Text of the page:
Monthly Archives: November 2006


Winnipeg has a green party, consisting of a small but committed group of people who are determined to exercise an influence on the city’s future. This may actually be possible. Public awareness of environmental issues appears to be growing, while disenchantment with business as usual in city hall is always there to be tapped. But it will be very difficult.
One of the problems the party must face is the long-standing bias against political parties in local government. As I point out elsewhere, parties are seen by many as counter-productively disputatious representatives of special interests, insufficiently concerned with common-sense governance in the interests of the city as a whole. The Green Party of Winnipeg has an opportunity to overcome that bias, but to do so it must move beyond purely environmental concerns, such as opposition to sprawl and pesticides, and consider how an environmental perspective can be at the heart of a platform that addresses the needs of the city as a whole.
Following are a few of the many questions party members may wish to consider if they hope to build their movement into a truly effective political instrument.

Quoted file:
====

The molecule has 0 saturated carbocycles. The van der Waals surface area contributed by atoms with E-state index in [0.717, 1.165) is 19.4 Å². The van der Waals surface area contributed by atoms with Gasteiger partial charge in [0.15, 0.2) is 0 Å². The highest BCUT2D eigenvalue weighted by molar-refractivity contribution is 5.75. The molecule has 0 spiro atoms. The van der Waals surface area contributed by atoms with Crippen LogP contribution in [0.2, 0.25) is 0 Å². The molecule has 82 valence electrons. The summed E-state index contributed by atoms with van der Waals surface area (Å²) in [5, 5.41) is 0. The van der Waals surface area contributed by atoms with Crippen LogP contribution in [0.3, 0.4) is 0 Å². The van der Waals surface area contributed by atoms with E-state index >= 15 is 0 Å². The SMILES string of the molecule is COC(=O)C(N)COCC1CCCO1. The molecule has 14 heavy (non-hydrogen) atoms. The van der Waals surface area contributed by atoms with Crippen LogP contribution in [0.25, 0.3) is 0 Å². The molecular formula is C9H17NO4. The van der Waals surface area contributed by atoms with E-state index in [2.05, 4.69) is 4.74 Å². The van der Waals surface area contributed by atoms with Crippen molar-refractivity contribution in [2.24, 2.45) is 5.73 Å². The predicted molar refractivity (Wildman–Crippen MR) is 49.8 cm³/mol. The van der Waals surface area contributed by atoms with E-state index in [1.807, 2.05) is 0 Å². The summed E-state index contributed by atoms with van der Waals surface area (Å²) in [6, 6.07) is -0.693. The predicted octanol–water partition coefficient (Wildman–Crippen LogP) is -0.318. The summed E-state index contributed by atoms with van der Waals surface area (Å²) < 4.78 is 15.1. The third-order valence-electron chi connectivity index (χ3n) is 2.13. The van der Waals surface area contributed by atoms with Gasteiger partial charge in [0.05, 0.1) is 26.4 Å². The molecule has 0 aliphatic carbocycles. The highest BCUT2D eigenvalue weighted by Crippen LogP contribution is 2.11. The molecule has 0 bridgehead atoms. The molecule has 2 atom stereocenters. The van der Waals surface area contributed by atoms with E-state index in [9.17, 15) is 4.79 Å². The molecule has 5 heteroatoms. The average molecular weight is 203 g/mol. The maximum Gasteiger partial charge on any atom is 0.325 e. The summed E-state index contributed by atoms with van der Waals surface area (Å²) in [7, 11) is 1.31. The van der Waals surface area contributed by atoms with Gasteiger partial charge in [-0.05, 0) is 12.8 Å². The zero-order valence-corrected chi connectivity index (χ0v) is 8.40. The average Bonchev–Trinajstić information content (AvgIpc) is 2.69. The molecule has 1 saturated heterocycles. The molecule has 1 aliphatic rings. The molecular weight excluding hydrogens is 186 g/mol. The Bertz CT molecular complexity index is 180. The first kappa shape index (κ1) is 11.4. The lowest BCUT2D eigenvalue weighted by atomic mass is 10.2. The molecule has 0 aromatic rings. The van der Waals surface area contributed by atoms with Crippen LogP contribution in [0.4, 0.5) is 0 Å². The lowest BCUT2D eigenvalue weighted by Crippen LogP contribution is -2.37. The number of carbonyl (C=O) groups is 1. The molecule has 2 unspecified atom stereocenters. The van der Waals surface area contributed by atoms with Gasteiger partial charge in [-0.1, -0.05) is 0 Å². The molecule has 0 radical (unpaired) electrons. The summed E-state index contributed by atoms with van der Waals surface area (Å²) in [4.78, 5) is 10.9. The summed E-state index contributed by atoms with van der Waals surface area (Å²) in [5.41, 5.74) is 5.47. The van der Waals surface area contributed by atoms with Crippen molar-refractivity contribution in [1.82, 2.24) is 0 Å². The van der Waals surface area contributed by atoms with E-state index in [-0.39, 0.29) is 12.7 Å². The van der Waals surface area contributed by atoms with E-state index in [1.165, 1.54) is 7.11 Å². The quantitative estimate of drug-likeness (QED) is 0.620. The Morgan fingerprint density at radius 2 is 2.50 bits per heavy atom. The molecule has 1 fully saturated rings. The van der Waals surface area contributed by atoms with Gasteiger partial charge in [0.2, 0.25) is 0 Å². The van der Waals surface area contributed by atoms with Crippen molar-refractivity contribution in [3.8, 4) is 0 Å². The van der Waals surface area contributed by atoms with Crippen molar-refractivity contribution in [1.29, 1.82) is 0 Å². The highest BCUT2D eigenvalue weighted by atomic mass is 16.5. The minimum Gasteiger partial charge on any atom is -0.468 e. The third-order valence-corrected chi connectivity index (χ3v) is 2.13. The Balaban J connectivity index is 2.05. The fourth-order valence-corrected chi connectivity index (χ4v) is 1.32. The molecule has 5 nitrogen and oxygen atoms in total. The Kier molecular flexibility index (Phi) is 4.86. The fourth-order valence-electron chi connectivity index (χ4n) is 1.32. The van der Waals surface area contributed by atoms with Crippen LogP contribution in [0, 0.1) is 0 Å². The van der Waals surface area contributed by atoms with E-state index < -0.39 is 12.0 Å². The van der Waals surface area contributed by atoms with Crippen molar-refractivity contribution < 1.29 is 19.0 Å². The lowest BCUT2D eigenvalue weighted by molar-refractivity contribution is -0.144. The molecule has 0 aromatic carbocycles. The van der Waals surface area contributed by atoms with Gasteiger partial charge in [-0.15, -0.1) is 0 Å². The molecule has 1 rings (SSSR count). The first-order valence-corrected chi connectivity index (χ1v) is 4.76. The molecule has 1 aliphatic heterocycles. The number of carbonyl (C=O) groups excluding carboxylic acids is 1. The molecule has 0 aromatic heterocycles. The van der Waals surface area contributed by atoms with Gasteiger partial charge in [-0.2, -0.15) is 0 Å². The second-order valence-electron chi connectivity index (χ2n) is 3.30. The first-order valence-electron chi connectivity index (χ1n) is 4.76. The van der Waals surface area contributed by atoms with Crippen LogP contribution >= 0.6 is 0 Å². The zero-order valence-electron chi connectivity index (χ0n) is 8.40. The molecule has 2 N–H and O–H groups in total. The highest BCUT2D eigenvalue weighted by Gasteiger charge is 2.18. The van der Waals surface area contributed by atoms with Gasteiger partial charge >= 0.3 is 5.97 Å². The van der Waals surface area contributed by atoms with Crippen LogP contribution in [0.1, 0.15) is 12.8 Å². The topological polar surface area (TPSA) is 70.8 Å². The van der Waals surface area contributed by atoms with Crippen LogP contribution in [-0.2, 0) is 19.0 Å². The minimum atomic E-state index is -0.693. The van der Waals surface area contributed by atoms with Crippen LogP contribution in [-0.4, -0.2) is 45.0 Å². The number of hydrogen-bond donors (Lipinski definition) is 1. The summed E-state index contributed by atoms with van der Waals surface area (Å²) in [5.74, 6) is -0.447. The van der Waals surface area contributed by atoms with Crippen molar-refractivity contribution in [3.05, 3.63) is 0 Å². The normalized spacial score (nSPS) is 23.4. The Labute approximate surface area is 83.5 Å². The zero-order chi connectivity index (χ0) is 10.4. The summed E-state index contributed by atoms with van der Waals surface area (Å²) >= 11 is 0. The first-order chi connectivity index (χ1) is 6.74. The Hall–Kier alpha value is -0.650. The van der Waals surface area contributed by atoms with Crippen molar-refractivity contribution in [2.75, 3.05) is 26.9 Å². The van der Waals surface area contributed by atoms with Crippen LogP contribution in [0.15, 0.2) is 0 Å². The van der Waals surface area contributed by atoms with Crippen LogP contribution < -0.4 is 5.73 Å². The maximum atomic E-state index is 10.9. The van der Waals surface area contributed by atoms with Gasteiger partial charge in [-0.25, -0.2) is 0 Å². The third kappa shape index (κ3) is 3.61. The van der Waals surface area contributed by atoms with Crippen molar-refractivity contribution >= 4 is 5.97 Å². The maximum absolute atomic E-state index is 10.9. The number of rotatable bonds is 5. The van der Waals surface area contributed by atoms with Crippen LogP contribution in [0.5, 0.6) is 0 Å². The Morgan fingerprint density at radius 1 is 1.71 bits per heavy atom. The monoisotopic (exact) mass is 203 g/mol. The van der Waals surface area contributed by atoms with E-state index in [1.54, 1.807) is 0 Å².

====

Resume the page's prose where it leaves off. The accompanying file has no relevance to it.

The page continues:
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In Canadian city politics, a fully-fledged party system, with a ruling party and a well-organized opposition, is a rarity. In the eyes of much of the public, parties are viewed with suspicion. Party discipline is seen as replacing common-sense problem-solving with knee-jerk disputatiousness while restricting the ability of politicians to stand up for the interests of their constituents.
From this point of view, non-partisan municipal politics is marked by the exercise of individual good judgement, intelligent compromise and responsiveness of politicians to the wishes of constituents, while partisan politics is blighted by shrill argumentation and mindless submission to party dictates. Often parties are also seen as representing special interests, while non-partisan politicians are thought to be more likely to be tuned in to the interests of the city as a whole.
And yet, politicians keep organizing themselves. In Toronto, it is normal to think of city council as comprising a left wing and a right wing. Montreal and Vancouver have for decades had ruling parties, whether or not there is a functioning opposition. In Winnipeg, formal and informal business parties and opposition parties periodically appear on the scene, only to disappear again. In a bow to public opinion, organized groups of councillors often insist that they are just good people working together, not political parties, but organize themselves they do again and again.

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